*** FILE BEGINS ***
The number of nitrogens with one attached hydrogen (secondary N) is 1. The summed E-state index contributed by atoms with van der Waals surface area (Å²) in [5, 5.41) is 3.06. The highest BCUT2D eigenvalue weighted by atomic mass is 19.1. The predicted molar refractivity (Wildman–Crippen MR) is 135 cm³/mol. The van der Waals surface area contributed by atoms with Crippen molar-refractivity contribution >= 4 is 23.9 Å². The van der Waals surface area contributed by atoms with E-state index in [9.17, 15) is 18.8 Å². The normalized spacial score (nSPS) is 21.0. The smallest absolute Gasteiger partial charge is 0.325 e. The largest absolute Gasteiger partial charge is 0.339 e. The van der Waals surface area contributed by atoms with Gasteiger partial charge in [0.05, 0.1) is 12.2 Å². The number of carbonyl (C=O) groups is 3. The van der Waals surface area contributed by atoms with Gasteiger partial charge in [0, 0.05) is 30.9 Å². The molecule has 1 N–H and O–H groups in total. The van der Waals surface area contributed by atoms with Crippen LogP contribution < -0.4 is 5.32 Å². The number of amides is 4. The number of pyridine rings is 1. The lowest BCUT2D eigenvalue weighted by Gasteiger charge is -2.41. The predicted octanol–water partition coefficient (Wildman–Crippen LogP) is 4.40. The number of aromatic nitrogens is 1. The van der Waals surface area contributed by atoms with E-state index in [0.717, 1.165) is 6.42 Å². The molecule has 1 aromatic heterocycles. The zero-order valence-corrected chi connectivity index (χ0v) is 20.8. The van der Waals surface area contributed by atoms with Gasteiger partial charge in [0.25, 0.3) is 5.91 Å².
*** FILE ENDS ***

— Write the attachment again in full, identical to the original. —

The number of nitrogens with one attached hydrogen (secondary N) is 1. The summed E-state index contributed by atoms with van der Waals surface area (Å²) in [5, 5.41) is 3.06. The highest BCUT2D eigenvalue weighted by atomic mass is 19.1. The predicted molar refractivity (Wildman–Crippen MR) is 135 cm³/mol. The van der Waals surface area contributed by atoms with Crippen molar-refractivity contribution >= 4 is 23.9 Å². The van der Waals surface area contributed by atoms with E-state index in [9.17, 15) is 18.8 Å². The normalized spacial score (nSPS) is 21.0. The smallest absolute Gasteiger partial charge is 0.325 e. The largest absolute Gasteiger partial charge is 0.339 e. The van der Waals surface area contributed by atoms with Gasteiger partial charge in [0.05, 0.1) is 12.2 Å². The number of carbonyl (C=O) groups is 3. The van der Waals surface area contributed by atoms with Gasteiger partial charge in [0, 0.05) is 30.9 Å². The molecule has 1 N–H and O–H groups in total. The van der Waals surface area contributed by atoms with Crippen LogP contribution < -0.4 is 5.32 Å². The number of amides is 4. The number of pyridine rings is 1. The lowest BCUT2D eigenvalue weighted by Gasteiger charge is -2.41. The predicted octanol–water partition coefficient (Wildman–Crippen LogP) is 4.40. The number of aromatic nitrogens is 1. The van der Waals surface area contributed by atoms with E-state index in [0.717, 1.165) is 6.42 Å². The molecule has 1 aromatic heterocycles. The zero-order valence-corrected chi connectivity index (χ0v) is 20.8. The van der Waals surface area contributed by atoms with Gasteiger partial charge in [0.25, 0.3) is 5.91 Å².